3. Stepniewska K, Taylor WR, Mayxay M, Price R, Smithuis F, Guthmann JP, Barnes K, Myint HY, Adjuik M, Olliaro P, Pukrittayakamee S, Looareesuwan S, Hien TT, Farrar J, Nosten F, Day NP, White NJ: In vivo assessment of drug efficacy against Plasmodium falciparum malaria: duration of follow-up. Antimicrob Agents Chemother. 2004, 48: 4271-4280. 10.1128/AAC.48.11.4271-4280.2004.PubMed CentralView ArticlePubMedGoogle Scholar
  4. Stepniewska K, White NJ: Some considerations in the design and interpretation of antimalarial drug trials in uncomplicated falciparum malaria. Malar J. 2006, 5: 127-10.1186/1475-2875-5-127.PubMed CentralView ArticlePubMedGoogle Scholar
  5. World Health Organization: Assessment of therapeutic efficacy of antimalarial drugs for uncomplicated falciparum malaria in areas with intense transmission. Geneva. 1996Google Scholar
  6. World Health Organization: Monitoring Antimalarial Drug Resistance – Report of a WHO Consultation. Geneva, Switzerland, 3–5. 2001, DecemberGoogle Scholar
  7. World Health Organization: Assessment and monitoring of antimalarial drug efficacy for the treatment of uncomplicated falciparum malaria. Geneva. 2003Google Scholar
  8. World Health Organization: Susceptibility of Plasmodium falciparum to antimalarial drugs. Geneva. 2005Google Scholar
  9. Price RN, Dorsey G, Ashley EA, Barnes KI, Baird JK, d'Alessandro U, Guerin PJ, Laufer MK, Naidoo I, Nosten F, Olliaro P, Plowe CV, Ringwald P, Sibley CH, Stepniewska K, White NJ: World Antimalarial Resistance Network I: clinical efficacy of antimalarial drugs. Malar J. 2007, 6: 119-10.1186/1475-2875-6-119.PubMed CentralView ArticlePubMedGoogle Scholar
  10. Collins WJ, Greenhouse B, Rosenthal PJ, Dorsey G: The use of genotyping in antimalarial clinical trials: a systematic review of published studies from 1995–2005. Malar J. 2006, 5: 122-10.1186/1475-2875-5-122.PubMed CentralView ArticlePubMedGoogle Scholar
  11. Greenhouse B, Dokomajilar C, Hubbard A, Rosenthal PJ, Dorsey G: Impact of transmission intensity on the accuracy of genotyping to distinguish recrudescence from new infection in antimalarial clinical trials. Antimicrob Agents Chemother. 2007, 51: 3096-3103. 10.1128/AAC.00159-07.PubMed CentralView ArticlePubMedGoogle Scholar
  12. World Health Organization: Guidelines for the treatment of malaria. Geneva. 2006, [http://www.who.int/malaria/docs/TreatmentGuidelines2006.pdf]Google Scholar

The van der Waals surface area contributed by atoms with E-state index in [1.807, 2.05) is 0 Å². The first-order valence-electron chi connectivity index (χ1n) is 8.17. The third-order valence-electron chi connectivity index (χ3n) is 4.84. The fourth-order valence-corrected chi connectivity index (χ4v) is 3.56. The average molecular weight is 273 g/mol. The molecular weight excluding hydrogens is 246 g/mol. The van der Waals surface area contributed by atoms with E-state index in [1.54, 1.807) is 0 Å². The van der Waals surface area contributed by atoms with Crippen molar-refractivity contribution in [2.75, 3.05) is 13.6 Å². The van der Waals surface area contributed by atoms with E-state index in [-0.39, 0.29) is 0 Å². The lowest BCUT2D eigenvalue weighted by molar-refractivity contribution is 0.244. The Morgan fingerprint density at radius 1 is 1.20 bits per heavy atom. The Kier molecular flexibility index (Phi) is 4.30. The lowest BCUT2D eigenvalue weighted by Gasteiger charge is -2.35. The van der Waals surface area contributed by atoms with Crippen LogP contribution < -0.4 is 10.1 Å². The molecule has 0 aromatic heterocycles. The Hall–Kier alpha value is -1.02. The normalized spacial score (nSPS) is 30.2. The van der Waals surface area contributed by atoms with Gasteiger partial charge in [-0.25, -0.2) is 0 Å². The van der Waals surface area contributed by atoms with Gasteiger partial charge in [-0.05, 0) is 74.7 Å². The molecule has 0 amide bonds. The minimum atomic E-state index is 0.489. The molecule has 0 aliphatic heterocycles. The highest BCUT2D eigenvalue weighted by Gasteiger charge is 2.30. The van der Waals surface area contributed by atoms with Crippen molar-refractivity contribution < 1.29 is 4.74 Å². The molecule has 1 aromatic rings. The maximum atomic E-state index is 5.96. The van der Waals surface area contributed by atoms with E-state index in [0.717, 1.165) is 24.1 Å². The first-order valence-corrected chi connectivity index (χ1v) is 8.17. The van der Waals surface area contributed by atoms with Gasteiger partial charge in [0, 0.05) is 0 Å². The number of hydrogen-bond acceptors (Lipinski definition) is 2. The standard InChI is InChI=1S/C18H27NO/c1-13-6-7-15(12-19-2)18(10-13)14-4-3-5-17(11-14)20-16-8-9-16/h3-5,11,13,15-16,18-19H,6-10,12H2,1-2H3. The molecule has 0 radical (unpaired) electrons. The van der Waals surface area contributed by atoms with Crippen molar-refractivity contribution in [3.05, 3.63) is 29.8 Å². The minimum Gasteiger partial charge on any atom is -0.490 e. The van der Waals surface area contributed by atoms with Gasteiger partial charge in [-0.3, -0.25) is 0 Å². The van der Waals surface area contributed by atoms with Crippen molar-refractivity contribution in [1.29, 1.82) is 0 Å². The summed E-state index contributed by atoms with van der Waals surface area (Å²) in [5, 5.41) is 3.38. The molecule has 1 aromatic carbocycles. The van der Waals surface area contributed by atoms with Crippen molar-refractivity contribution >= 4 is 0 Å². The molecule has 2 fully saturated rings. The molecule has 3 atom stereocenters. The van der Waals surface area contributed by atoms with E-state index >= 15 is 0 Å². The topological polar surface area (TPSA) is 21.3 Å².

13. Bakyaita N, Dorsey G, Yeka A, Banek K, Staedke SG, Kamya MR, Talisuna A, Kironde F, Nsobya S, Kilian A, Reingold A, Rosenthal PJ, Wabwire-Mangen F: Sulfadoxine-pyrimethamine plus chloroquine or amodiaquine for uncomplicated falciparum malaria: a randomized, multisite trial to guide national policy in Uganda. Am J Trop Med Hyg. 2005, 72: 573-580.PubMedGoogle Scholar
  14. Bonnet M, Roper C, Felix M, Coulibaly L, Kankolongo GM, Guthmann JP: Efficacy of antimalarial treatment in Guinea: in vivo study of two artemisinin combination therapies in Dabola and molecular markers of resistance to sulphadoxine-pyrimethamine in N'Zerekore. Malar J. 2007, 6: 54-10.1186/1475-2875-6-54.PubMed CentralView ArticlePubMedGoogle Scholar
  15. Bukirwa H, Yeka A, Kamya MR, Talisuna A, Banek K, Bakyaita N, Rwakimari JB, Rosenthal PJ, Wabwire-Mangen F, Dorsey G, Staedke SG: Artemisinin combination therapies for treatment of uncomplicated malaria in Uganda. PLoS Clinical Trials. 2006, 1: e7-10.1371/journal.pctr.0010007.PubMed CentralView ArticlePubMedGoogle Scholar
  16. Depoortere E, Guthmann JP, Presse J, Sipilanyambe N, Nkandu E, Balkan S, de Pecoulas PE, Legros D: Efficacy and effectiveness of the combination of sulfadoxine/pyrimethamine and a 3-day course of artesunate for the treatment of uncomplicated falciparum malaria in a refugee settlement in Zambia. Trop Med Int Health. 2005, 10: 139-145. 10.1111/j.1365-3156.2004.01363.x.View ArticlePubMedGoogle Scholar
  17. Grandesso F, Hagerman A, Kamara S, Lam E, Checchi F, Balkan S, Scollo G, Durand R, Guthmann JP: Low efficacy of the combination artesunate plus amodiaquine for uncomplicated falciparum malaria among children under 5 years in Kailahun, Sierra Leone. Trop Med Int Health. 2006, 11: 1017-1021. 10.1111/j.1365-3156.2006.01655.x.View ArticlePubMedGoogle Scholar
  18. Guthmann JP, Ampuero J, Fortes F, van Overmeir C, Gaboulaud V, Tobback S, Dunand J, Saraiva N, Gillet P, Franco J, Denoncin A, van Herp M, Balkan S, Dujardin JC, D'Alessandro U, Legros D: Antimalarial efficacy of chloroquine, amodiaquine, sulfadoxine-pyrimethamine, and the combinations of amodiaquine + artesunate and sulfadoxine-pyrimethamine +artesunate in Huambo and Bie provinces, central Angola. Trans R Soc Trop Med Hyg. 2005, 99: 485-492.View ArticlePubMedGoogle Scholar
  19. Guthmann JP, Cohuet S, Rigutto C, Fortes F, Saraiva N, Kiguli J, Kyomuhendo J, Francis M, Noel F, Mulemba M, Balkan S: High efficacy of two artemisinin-based combinations (artesunate + amodiaquine and artemether + lumefantrine) in Caala, Central Angola. Am J Trop Med Hyg. 2006, 75: 143-145.PubMedGoogle Scholar